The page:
Meeting News

High-energy breakfast reduces weight, improves diabetes control

Daniela Jakubowicz
Daniela Jakubowicz

CHICAGO — A meal schedule consisting of a high-energy breakfast and lunch with a low-energy dinner yielded greater weight loss and decreases in BMI, HbA1c, overall glycemia and total daily insulin dose in patients with uncontrolled type 2 diabetes and obesity compared with a meal schedule focused on six small meals throughout the day.

“It is believed that those people who eat more in the evening gain weight more [easily] than those who consume more calories in the morning,” Daniela Jakubowicz, MD, professor of medicine at Tel Aviv University, Israel, said during a presentation at the Endocrine Society Annual Meeting.

Jakubowicz and colleagues evaluated 29 adults with uncontrolled insulin-treated type 2 diabetes and obesity. Eighteen were men, the mean age was 69 years, mean BMI was 32 kg/m2 and mean duration of diabetes was 20 years.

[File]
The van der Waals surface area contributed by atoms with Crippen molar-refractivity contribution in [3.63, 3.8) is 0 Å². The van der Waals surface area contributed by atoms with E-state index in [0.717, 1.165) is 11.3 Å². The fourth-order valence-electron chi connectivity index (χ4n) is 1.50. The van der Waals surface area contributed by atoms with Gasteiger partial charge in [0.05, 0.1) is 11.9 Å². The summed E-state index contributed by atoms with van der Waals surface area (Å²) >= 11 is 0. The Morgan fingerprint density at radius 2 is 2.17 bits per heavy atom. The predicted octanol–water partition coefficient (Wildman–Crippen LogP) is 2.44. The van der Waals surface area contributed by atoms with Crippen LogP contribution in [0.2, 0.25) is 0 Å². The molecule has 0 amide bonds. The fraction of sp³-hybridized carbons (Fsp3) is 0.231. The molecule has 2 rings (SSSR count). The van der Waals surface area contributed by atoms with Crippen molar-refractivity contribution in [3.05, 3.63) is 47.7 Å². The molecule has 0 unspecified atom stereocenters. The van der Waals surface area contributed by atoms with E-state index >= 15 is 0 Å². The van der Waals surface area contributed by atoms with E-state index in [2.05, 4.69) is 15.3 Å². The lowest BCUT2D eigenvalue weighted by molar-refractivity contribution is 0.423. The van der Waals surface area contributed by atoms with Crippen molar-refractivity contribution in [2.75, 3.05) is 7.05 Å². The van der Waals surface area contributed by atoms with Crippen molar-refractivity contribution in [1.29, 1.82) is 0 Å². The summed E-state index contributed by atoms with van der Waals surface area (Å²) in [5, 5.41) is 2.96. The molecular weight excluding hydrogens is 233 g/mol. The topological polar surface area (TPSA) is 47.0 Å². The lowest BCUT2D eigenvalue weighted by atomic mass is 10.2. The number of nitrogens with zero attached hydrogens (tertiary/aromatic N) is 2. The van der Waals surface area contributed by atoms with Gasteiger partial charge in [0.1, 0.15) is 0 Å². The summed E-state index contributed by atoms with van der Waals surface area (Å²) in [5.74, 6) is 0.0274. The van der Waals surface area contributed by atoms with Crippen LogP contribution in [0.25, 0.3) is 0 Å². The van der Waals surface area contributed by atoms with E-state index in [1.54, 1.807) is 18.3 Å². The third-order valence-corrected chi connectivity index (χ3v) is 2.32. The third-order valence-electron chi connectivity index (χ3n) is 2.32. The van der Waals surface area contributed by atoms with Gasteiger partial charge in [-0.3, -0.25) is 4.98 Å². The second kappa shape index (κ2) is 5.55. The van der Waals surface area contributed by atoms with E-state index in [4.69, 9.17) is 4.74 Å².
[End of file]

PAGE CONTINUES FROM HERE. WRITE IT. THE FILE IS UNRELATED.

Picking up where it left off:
Participants were randomly assigned to adhere to 3 months of a high-energy breakfast and lunch and low-energy dinner meal schedule (1,600 kcal; breakfast 50%, lunch 33%, dinner 17%) or six meals evenly distributed through the day (1,600 kcal; breakfast 20%, lunch 25%, dinner 25% plus three snacks 10% each) to compare effects of each diet on weight loss, overall glycemia, appetite and total daily insulin dose. CGM was used to assess overall glycemia for 14 days at baseline and at the end of the intervention and total daily insulin dose was titrated biweekly.

After 12 weeks, mean weight loss was 5 kg in the high-energy breakfast group, whereas mean weight increased by 0.5 kg in the six-meal group (P < .05). Further, BMI decreased by 1.9 kg/m2 in the high-energy breakfast group compared with an increase of 0.1 kg/m2 in the six-meal group (P < .05). Total daily insulin dose decreased by 20.5 units per day after the high-energy breakfast diet compared with an increase of 2.2 units per day with the six-meal diet (P < .05). Greater decreases in HbA1c (1.2% vs. 0.2%; P < .05) and overall glycemia (–38 mg/dL vs. –17 mg/dL; P < .05) were also observed with the high-energy breakfast diet vs. the six-meal diet.

breakfast